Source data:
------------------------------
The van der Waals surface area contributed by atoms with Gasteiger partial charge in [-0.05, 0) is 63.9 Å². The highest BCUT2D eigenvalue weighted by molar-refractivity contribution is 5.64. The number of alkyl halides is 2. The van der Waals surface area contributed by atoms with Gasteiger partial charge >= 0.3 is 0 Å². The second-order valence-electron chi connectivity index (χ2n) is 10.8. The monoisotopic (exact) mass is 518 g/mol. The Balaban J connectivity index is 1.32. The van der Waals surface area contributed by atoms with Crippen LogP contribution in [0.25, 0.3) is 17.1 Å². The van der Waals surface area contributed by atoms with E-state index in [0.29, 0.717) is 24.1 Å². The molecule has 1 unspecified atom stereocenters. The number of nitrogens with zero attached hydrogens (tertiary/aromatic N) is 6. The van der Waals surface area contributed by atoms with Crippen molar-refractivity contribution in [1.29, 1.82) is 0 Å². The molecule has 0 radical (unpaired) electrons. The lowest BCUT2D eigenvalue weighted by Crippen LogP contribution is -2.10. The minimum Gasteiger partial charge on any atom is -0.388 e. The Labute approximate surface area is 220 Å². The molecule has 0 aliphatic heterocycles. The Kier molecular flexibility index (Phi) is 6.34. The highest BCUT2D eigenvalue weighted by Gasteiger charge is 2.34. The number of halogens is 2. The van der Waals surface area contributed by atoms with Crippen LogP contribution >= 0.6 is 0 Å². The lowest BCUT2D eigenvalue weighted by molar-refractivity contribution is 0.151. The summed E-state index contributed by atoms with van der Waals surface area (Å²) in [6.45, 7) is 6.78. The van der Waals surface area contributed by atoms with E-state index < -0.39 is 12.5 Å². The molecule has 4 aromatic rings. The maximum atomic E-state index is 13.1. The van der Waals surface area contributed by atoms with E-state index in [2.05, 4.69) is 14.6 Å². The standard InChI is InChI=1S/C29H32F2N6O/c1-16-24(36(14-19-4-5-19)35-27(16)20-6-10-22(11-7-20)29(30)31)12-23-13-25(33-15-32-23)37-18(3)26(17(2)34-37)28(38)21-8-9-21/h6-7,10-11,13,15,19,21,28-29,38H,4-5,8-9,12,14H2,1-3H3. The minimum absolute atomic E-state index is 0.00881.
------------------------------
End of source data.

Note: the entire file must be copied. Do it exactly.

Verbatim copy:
The van der Waals surface area contributed by atoms with Gasteiger partial charge in [-0.05, 0) is 63.9 Å². The highest BCUT2D eigenvalue weighted by molar-refractivity contribution is 5.64. The number of alkyl halides is 2. The van der Waals surface area contributed by atoms with Gasteiger partial charge >= 0.3 is 0 Å². The second-order valence-electron chi connectivity index (χ2n) is 10.8. The monoisotopic (exact) mass is 518 g/mol. The Balaban J connectivity index is 1.32. The van der Waals surface area contributed by atoms with Crippen LogP contribution in [0.25, 0.3) is 17.1 Å². The van der Waals surface area contributed by atoms with E-state index in [0.29, 0.717) is 24.1 Å². The molecule has 1 unspecified atom stereocenters. The number of nitrogens with zero attached hydrogens (tertiary/aromatic N) is 6. The van der Waals surface area contributed by atoms with Crippen molar-refractivity contribution in [1.29, 1.82) is 0 Å². The molecule has 0 radical (unpaired) electrons. The lowest BCUT2D eigenvalue weighted by Crippen LogP contribution is -2.10. The minimum Gasteiger partial charge on any atom is -0.388 e. The Labute approximate surface area is 220 Å². The molecule has 0 aliphatic heterocycles. The Kier molecular flexibility index (Phi) is 6.34. The highest BCUT2D eigenvalue weighted by Gasteiger charge is 2.34. The number of halogens is 2. The van der Waals surface area contributed by atoms with Crippen LogP contribution >= 0.6 is 0 Å². The lowest BCUT2D eigenvalue weighted by molar-refractivity contribution is 0.151. The summed E-state index contributed by atoms with van der Waals surface area (Å²) in [6.45, 7) is 6.78. The van der Waals surface area contributed by atoms with E-state index < -0.39 is 12.5 Å². The molecule has 4 aromatic rings. The maximum atomic E-state index is 13.1. The van der Waals surface area contributed by atoms with E-state index in [2.05, 4.69) is 14.6 Å². The standard InChI is InChI=1S/C29H32F2N6O/c1-16-24(36(14-19-4-5-19)35-27(16)20-6-10-22(11-7-20)29(30)31)12-23-13-25(33-15-32-23)37-18(3)26(17(2)34-37)28(38)21-8-9-21/h6-7,10-11,13,15,19,21,28-29,38H,4-5,8-9,12,14H2,1-3H3. The minimum absolute atomic E-state index is 0.00881.